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At the time, I stayed to protect myself, as naïve as that sounds. I stayed through learning he was still married to his second wife. I stayed despite his mother verbally abusing me. I stayed despite knowing he beat his dog to then come after me. I stayed when he forced me to quit my job because someone tried to warn me about him, despite him hiding my medication, which led me to spiral. I stayed even after he made me stop seeing my family, even when he bent me over a hot stove for dinner being “too salty.” That time with stove was the 27th time he raped me, and that was the time that broke me. The time that made me want to end my life.

I ran a bath, grabbed some scissors I had been hiding in the linen closet, and sunk into the steaming water. I pleaded with whatever was out there to help me. To give me a reason to live on. To guide me to the future. No answer came. I pressed the scissors against my wrist. Before it went deep, Jeremy walked in. I hid my wrist under the water. He didn’t notice, or probably just didn’t care that I was bleeding. He probably thought it was from the last rape, not my cutting. He insisted I cook dinner and then walked out. That brought me back to reality. So, I got dressed, deciding not to go through with it.

That night, Jeremy raped me one last time. When he was finished, he saw the cuts, then told me to get out. He said that he hated cutting and he wouldn’t stay with someone if they did. He was the only one who could inflict pain.

I called my dad and sobbed into the phone what was going on. He and my grandma came and rescued me from that hell. That was the first time I had seen or talked to my family in over a month. With their support, I went into a neuro-psychiatric institute to try and fix myself.

There was no trial for Jeremy, but there was a hearing in October of 2017. Because they thought he was too “likable” to be so cruel, I didn’t get justice. I didn’t even get a restraining order. I was left raw and unprotected.

Perhaps there is always a silver lining, even in the blackest cloud. I left that six-month relationship as a changed person. I left knowing that what I had experienced in the past did not get to dictate how others treated me. I left with confidence, and most importantly, I left alive.

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I had a long road of recovery ahead of me, but I knew it was time to heal and take care of myself. I went to therapy, I got my high school diploma, started college, and I started to pursue my passion of helping those with disabilities. Doing something I loved became a huge coping mechanism for me. I learned ASL to better communicate with my students and I volunteered in elementary schools and the library, reading with kids. I became a child’s advocate to help avoid kids going through the same experiences as me.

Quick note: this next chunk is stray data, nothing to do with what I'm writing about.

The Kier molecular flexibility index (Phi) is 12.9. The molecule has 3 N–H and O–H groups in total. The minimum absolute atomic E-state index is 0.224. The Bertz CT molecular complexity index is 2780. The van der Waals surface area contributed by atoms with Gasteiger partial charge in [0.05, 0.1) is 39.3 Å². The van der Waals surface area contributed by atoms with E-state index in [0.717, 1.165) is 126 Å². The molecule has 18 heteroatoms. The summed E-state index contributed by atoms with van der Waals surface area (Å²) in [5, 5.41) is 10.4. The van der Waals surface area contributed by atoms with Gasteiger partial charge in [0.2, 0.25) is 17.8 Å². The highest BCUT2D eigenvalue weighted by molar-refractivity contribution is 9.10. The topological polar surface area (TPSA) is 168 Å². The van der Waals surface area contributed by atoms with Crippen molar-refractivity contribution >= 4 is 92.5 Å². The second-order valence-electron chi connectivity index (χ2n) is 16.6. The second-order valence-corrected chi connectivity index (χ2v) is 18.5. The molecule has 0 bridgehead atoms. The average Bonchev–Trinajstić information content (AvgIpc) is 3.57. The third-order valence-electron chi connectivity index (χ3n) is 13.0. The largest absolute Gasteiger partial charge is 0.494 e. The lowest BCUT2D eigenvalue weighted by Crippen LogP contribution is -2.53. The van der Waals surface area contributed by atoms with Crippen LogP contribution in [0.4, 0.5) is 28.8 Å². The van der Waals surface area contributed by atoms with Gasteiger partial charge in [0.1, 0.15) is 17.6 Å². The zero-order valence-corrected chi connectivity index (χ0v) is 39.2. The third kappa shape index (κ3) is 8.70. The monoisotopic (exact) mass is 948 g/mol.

One day, when I was volunteering at the library, I ran into the mother of my now husband Austin.

It was hard at first to date him. I got triggered all the time and we could barely be alone together without me having a panic attack, but as time went on, and I got more comfortable with having someone like him. Someone who opened doors for me, surprised me with random treats, and loved me truly without wanting something in return. Austin proposed on March 10th, 2018, and we got married June 22, 2018. For the first time in my life, I’m happy and feel safe with the person I’m with, and that’s an incredible feeling.

On our wedding day
On our wedding day
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“True love cannot be found where it does not exist, nor can it be denied where it does.”

–Torquato Tasso


This is the story of Madi Hayes

Madi lives contentedly in Utah with her husband. Growing up with a chronic condition that made her lanky and weaker than other kids led to her getting bullied, especially by one girl who told her no boy could ever want her. In an attempt to prove her wrong, Madi unintentionally fell into a vicious cycle of dating abusive people as she searched for love. She eventually started dating a man ten years older than her who wound up the most abusive of all and assaulted her 27 times before she finally left and got help. She now is working to get her life on track and is learning to love herself. In her free time, she likes to go bike riding and take walks with her husband. He is her rock as she still works to recover from the horrors she faced.

Madi and her husband, 2018.
Madi and her husband, 2018.


This story first touched our hearts on January 18, 2019.

| Writer: Madi Hayes | Editor: Kristen Petronio; Colleen Walker|